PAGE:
Broadly speaking, there are at least two investment approaches: “active” and “passive”. Many people believe the former to be superior to the latter, perhaps imagining professional investors running around Wall Street or the London Stock Exchange to “buy” the best investments and “sell” the worst ones on behalf of their clients.
Indeed, even the name “active investing” suggests that it is somehow more vigilant or hard-working than “passive” investing, which sounds somewhat lazy.
However, what exactly are the differences between these two types of investing? Why is active fund management often seen to be superior to passive investing, and are these perceptions justified? If the reverse is actually true (i.e. passive investing is superior) then why would so many people believe active investing to be better?
Let’s turn to each of these questions in turn…
Active & Passive Investing: What’s the Difference?
As the name suggests, active investing takes a more hands-on approach when it comes to choosing investments for a client’s portfolio. As a result, an active fund manager is required to run the portfolio each day, trying to “beat” the stock market by seeking to exploit short-term fluctuations in stock prices.
In particular, if a client’s stocks in a particular company look like they are likely to fall imminently and significantly, then the active fund manager can “sell” the stocks and invest the money elsewhere – particularly in stocks which appear set to move in the opposite direction.
Passive investing, however, involves committing capital towards a particular set of investments and “holding on” to them. Buying and selling are minimised, and quite often investments within the portfolio will follow a particular index on the market (e.g. the FTSE 100).
This means that a passive fund manager is not required to manage the investments of a particular fund; rather, the value of your investments rises or falls within the movement of the index(es) you are following.
Why do People Think Active Fund Management is Better?
Active fund managers would argue that many people believe their investment approach is superior due to the better results they produce. However, these claims are difficult for most active investors to justify with empirical evidence (which we will examine shortly).
There are at least three other possible reasons as to why active fund management still maintains such a powerful perception amongst investors, despite its track record:
- . According to writer and researcher
J. B. Heaton
- (University of Chicago), human beings have the tendency to assume that “good returns are more likely if accompanied by hard work”. In academic circles this is known as the Conjunction Fallacy. Put simply, just because an active fund manager watches your investments every day and “moves them around” (through buying and selling), this hard work does not automatically translate into better returns. However, our brains tell us that it must produce better results – otherwise, why would the fund managers work so hard?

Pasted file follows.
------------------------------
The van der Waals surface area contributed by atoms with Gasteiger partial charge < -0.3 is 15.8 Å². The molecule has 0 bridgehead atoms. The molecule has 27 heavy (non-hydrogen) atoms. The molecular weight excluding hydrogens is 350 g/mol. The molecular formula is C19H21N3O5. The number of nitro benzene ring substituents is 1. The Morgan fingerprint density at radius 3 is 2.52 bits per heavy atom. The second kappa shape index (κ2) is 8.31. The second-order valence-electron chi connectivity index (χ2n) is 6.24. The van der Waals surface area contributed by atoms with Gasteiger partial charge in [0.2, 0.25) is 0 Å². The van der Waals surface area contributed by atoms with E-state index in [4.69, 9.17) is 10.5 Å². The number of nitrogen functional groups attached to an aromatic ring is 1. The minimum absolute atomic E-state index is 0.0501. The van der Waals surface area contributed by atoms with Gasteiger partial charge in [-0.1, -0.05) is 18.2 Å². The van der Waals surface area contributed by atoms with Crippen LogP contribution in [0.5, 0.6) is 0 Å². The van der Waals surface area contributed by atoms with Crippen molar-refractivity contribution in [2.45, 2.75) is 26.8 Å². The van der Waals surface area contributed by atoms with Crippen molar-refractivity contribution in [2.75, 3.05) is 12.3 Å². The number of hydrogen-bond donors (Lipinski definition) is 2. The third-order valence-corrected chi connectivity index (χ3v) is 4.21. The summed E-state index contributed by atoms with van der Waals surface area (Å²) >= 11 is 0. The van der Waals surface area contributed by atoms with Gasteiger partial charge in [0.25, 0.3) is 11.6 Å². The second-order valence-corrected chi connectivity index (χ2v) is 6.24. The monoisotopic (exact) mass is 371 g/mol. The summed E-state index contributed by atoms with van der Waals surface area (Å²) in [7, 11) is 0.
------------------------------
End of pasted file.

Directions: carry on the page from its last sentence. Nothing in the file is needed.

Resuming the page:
Money & marketing
- . Put bluntly, active fund managers represent a very wealthy and powerful sector within the British economy. Lots of money goes into advertising the benefits of active fund management to prospective investors, and they can afford to employ the best marketers to ensure that their message lands effectively.
- . There are plenty of popular films which have attempted to portray the investment world, and it would be fair to say that these largely centre around an image of active investment management (e.g.
- ). This can reinforce a popular perception that active fund management is the “real” or “proper” way to “do investing”.
Active & Passive: Which is Best?
When it comes to looking at the ever-growing wealth of research and evidence regarding the performance of active fund management, it does not generally support active fund managers’ claims about the extra value they provide to clients compared to passive investing.
For instance, take the common argument that active fund managers tend to outperform index funds during “bear markets” (i.e. when share prices are falling). In most cases, research tends to demonstrate the opposite. In 2019, for example, only 20% managed to beat prominent UK indexes in the year to the end of June 2019.
However, active fund managers not only face the challenge of being able to consistently beat the market (a near-impossible task), but they need to provide additional returns to their clients in order to cover their higher costs, relative to most index funds. After all, it costs more money to employ an active fund manager to oversee a portfolio, and to regularly buy and sell the investments. However, once again most active fund managers fail to achieve this and often even conceal their costs to their clients. Indeed, in 2017 the Financial Conduct Authority (FCA) found that the average fee for an active fund is 0.9% p.a compared to 0.15% p.a for a passive fund. However, clients of active fund managers often pay even more without realising, due to more “hidden costs” such as trading and admin fees.
At FAS, we believe strongly in an evidence-based investment approach when it comes to providing value to our clients. In general, we would argue that blending strong, consistent, actively managed funds with passive funds, will yield better returns than a portfolio that concentrates on only one approach.
Although nothing is completely certain with investing, this approach can be more effective at minimising your risk exposure and enables you to improve your returns by controlling more of the costs of your investments.
If you want to discuss your own investment strategy with one of our experienced financial planners here at FAS, then please give us a call.
This content is for information purposes only and does not constitute investment advice or financial advice.